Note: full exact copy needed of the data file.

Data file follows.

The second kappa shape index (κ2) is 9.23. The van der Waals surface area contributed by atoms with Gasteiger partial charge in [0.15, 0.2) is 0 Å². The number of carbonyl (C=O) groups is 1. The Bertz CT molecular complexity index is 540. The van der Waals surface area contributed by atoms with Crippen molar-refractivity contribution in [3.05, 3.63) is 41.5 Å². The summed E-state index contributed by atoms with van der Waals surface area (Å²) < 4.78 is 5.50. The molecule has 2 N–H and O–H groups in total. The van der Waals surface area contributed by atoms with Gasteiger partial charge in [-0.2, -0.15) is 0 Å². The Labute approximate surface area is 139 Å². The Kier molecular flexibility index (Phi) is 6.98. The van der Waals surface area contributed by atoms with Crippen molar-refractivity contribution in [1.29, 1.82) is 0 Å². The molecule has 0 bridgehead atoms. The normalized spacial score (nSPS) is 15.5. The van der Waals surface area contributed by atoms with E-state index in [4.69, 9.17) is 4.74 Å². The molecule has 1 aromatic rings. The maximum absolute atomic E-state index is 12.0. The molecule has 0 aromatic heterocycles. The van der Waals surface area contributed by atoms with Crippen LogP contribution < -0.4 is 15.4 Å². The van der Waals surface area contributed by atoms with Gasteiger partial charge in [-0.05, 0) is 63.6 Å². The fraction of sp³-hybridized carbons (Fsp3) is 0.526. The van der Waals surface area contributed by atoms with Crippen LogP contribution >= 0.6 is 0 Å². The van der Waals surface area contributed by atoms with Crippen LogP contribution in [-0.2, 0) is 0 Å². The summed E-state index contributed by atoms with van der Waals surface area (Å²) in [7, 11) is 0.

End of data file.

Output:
The second kappa shape index (κ2) is 9.23. The van der Waals surface area contributed by atoms with Gasteiger partial charge in [0.15, 0.2) is 0 Å². The number of carbonyl (C=O) groups is 1. The Bertz CT molecular complexity index is 540. The van der Waals surface area contributed by atoms with Crippen molar-refractivity contribution in [3.05, 3.63) is 41.5 Å². The summed E-state index contributed by atoms with van der Waals surface area (Å²) < 4.78 is 5.50. The molecule has 2 N–H and O–H groups in total. The van der Waals surface area contributed by atoms with Gasteiger partial charge in [-0.2, -0.15) is 0 Å². The Labute approximate surface area is 139 Å². The Kier molecular flexibility index (Phi) is 6.98. The van der Waals surface area contributed by atoms with Crippen molar-refractivity contribution in [1.29, 1.82) is 0 Å². The molecule has 0 bridgehead atoms. The normalized spacial score (nSPS) is 15.5. The van der Waals surface area contributed by atoms with E-state index in [4.69, 9.17) is 4.74 Å². The molecule has 1 aromatic rings. The maximum absolute atomic E-state index is 12.0. The molecule has 0 aromatic heterocycles. The van der Waals surface area contributed by atoms with Crippen LogP contribution < -0.4 is 15.4 Å². The van der Waals surface area contributed by atoms with Gasteiger partial charge in [-0.05, 0) is 63.6 Å². The fraction of sp³-hybridized carbons (Fsp3) is 0.526. The van der Waals surface area contributed by atoms with Crippen LogP contribution >= 0.6 is 0 Å². The van der Waals surface area contributed by atoms with Crippen LogP contribution in [-0.2, 0) is 0 Å². The summed E-state index contributed by atoms with van der Waals surface area (Å²) in [7, 11) is 0.